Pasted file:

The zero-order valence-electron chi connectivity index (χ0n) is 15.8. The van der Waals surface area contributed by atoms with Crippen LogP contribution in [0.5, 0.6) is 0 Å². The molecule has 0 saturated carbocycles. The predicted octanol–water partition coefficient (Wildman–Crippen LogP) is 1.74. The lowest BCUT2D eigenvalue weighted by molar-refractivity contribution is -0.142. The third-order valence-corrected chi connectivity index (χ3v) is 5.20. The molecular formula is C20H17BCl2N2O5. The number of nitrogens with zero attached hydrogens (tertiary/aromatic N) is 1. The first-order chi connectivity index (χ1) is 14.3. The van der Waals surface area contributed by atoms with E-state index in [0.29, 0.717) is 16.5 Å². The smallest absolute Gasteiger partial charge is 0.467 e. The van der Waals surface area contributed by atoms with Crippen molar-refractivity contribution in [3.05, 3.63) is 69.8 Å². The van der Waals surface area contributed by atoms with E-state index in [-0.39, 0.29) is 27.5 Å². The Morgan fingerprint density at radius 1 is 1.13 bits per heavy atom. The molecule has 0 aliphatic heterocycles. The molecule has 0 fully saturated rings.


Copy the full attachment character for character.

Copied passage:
The zero-order valence-electron chi connectivity index (χ0n) is 15.8. The van der Waals surface area contributed by atoms with Crippen LogP contribution in [0.5, 0.6) is 0 Å². The molecule has 0 saturated carbocycles. The predicted octanol–water partition coefficient (Wildman–Crippen LogP) is 1.74. The lowest BCUT2D eigenvalue weighted by molar-refractivity contribution is -0.142. The third-order valence-corrected chi connectivity index (χ3v) is 5.20. The molecular formula is C20H17BCl2N2O5. The number of nitrogens with zero attached hydrogens (tertiary/aromatic N) is 1. The first-order chi connectivity index (χ1) is 14.3. The van der Waals surface area contributed by atoms with E-state index in [0.29, 0.717) is 16.5 Å². The smallest absolute Gasteiger partial charge is 0.467 e. The van der Waals surface area contributed by atoms with Crippen molar-refractivity contribution in [3.05, 3.63) is 69.8 Å². The van der Waals surface area contributed by atoms with E-state index in [-0.39, 0.29) is 27.5 Å². The Morgan fingerprint density at radius 1 is 1.13 bits per heavy atom. The molecule has 0 aliphatic heterocycles. The molecule has 0 fully saturated rings.